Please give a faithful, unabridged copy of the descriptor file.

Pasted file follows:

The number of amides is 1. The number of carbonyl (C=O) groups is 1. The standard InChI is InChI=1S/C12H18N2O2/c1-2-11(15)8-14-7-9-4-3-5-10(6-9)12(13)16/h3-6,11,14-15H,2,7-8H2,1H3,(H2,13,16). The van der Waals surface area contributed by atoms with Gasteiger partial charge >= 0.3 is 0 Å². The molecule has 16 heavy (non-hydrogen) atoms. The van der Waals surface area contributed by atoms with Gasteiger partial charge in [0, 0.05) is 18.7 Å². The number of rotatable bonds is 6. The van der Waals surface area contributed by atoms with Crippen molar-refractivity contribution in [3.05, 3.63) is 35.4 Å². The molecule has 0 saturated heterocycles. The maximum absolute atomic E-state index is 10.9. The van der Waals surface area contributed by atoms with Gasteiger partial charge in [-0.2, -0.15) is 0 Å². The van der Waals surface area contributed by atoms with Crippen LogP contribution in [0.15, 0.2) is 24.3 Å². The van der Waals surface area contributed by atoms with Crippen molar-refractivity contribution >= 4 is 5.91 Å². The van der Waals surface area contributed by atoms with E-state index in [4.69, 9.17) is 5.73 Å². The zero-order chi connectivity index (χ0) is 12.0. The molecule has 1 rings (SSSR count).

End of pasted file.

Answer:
The number of amides is 1. The number of carbonyl (C=O) groups is 1. The standard InChI is InChI=1S/C12H18N2O2/c1-2-11(15)8-14-7-9-4-3-5-10(6-9)12(13)16/h3-6,11,14-15H,2,7-8H2,1H3,(H2,13,16). The van der Waals surface area contributed by atoms with Gasteiger partial charge >= 0.3 is 0 Å². The molecule has 16 heavy (non-hydrogen) atoms. The van der Waals surface area contributed by atoms with Gasteiger partial charge in [0, 0.05) is 18.7 Å². The number of rotatable bonds is 6. The van der Waals surface area contributed by atoms with Crippen molar-refractivity contribution in [3.05, 3.63) is 35.4 Å². The molecule has 0 saturated heterocycles. The maximum absolute atomic E-state index is 10.9. The van der Waals surface area contributed by atoms with Gasteiger partial charge in [-0.2, -0.15) is 0 Å². The van der Waals surface area contributed by atoms with Crippen LogP contribution in [0.15, 0.2) is 24.3 Å². The van der Waals surface area contributed by atoms with Crippen molar-refractivity contribution >= 4 is 5.91 Å². The van der Waals surface area contributed by atoms with E-state index in [4.69, 9.17) is 5.73 Å². The zero-order chi connectivity index (χ0) is 12.0. The molecule has 1 rings (SSSR count).